something between stoelmer glue , vcv notes in an overlay, sound nice
Check out Frequency Domain’s Harmonic Convergence (like Panharmonium in real time) and Fruedian Slip for loading up a sample
An AHDSR module capable to store an arbitrary number of envelopes in memory (for instance with buttons labeled as “A”. “B”, “C”… ) and can be called in a sequence defined by the user (e.g: “A-C-B-B-A…”) also, those parameters could be modulated in the fly via CV (it is perhaps something like a stack of envelopes + a sequential switch)
Bogaudio DADSR(H)+ with Stoermelder 8/16FACE?
thanks for the idea, yes perhaps something like that, could be the 8/16FACE sequenced with a clock?
Yup. Or a sequencer depending on mode.
Stoermelder modules are some of the best secret sauce of VCVRack, 8Face in particular.
This sounds amazing! Great idea!
turing type sequencer with more specificity.
Basically this would let you choose a sequence length, and then for each beat, smoothly lock or unlock the notes to create calculated variation.
Say we chose a seven-beat sequence, and let it randomize, then we liked the first six notes so we 100% locked them last note so we put it at 50% lock for variation.
cv controls for the amount of locking would also make this idea better.
I love turing machine-like modules so much for their ease, but sometimes feel that they don’t really sound musical, and go too far into random. I would love a little more control.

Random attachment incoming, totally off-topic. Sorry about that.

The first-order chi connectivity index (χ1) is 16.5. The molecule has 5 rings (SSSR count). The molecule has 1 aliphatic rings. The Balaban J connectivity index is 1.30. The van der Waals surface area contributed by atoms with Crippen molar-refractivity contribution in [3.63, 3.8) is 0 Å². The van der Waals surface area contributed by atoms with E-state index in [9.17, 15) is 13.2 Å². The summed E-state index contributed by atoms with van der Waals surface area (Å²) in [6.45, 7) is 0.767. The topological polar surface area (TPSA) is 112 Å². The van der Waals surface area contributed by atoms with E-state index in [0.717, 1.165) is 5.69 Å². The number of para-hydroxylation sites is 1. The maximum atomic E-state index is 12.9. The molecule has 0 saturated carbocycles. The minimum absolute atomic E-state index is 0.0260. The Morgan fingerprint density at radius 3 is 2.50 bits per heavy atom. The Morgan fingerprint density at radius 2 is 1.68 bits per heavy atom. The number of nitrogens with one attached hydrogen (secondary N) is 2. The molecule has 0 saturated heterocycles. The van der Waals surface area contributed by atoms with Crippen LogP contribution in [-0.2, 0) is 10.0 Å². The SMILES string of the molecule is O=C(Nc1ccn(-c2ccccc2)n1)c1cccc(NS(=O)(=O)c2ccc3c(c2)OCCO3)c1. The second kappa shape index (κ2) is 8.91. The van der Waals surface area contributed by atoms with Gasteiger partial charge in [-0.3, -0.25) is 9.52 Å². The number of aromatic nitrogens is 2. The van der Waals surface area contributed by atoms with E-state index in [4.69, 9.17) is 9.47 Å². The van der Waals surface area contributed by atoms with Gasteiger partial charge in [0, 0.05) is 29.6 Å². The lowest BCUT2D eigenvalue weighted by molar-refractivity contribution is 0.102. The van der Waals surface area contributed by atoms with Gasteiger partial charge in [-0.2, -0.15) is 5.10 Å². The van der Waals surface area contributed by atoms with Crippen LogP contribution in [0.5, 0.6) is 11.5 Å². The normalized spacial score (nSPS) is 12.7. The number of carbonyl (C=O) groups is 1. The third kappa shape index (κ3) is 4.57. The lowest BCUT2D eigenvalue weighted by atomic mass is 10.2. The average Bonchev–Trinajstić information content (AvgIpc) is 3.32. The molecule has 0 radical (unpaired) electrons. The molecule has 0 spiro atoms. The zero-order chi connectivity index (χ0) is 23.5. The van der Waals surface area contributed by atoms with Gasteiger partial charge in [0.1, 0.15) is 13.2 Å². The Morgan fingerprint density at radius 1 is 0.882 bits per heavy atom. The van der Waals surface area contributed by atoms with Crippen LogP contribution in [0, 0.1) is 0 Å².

I attached a really quick and dirty concept image. I imagine the locking to work like permutations. I also put lights to show which step is activated and light greyed out steps that were not being used (the image shows 8 steps so the bottom row is light greyed out.)
This is one of those things that you could do with more basic modules. Making a Turing machine can be done with Fundamental modules and making one where each step was individually controlable seems fairly easy.
edit to add: not that I’m saying the above module wouldn’t make things easier. I’d probably use it.
Hey Dag, can you elaborate on how to do what aerophylix described with fundamental / basic modules or point us to a video or something?
Here’s a patch that implements a turing machine with fundamentals:
The bit on the left is the Turing machine style thing. You just need to have the values that are going into each Unity be individual values rather than one. To make it work. I have another patch that uses non Fundamental modules that is a lot simpler than the above that I’ll upload if anyone is interested.
@dag2099 Im interested. Also Im specifically interested in the turing part.
As someone who shouldn’t ever be allowed to code anything, I may talking out of an orifice here. But with each patch consisting of a file that contains things like plugin collection, names, and versions, along with parameters for each plugin, I would think a plugin that creates a snapshot of a current patch and outputs it into something readable would be simple. Maybe something that looks like this:
Patch Name: My Freakshow of a Patch [taken from the file name] Module 1: AudioInterface v1.1.6 (Core) Paremeters: deviceName: Focusrite USB ASIO maxChannels: 8 sampleRate: 44100, blockSize: 256 Module 2: VCO v1.4.0 (Fundamental) Paremeters: id: 0 value: 1.0 id: 1 value: 1.0 id: 2 value: 0.0 id: 3 value: 0.0 id: 4 value: 0.0 id: 5 value: 0.5 id: 6 value: 0.0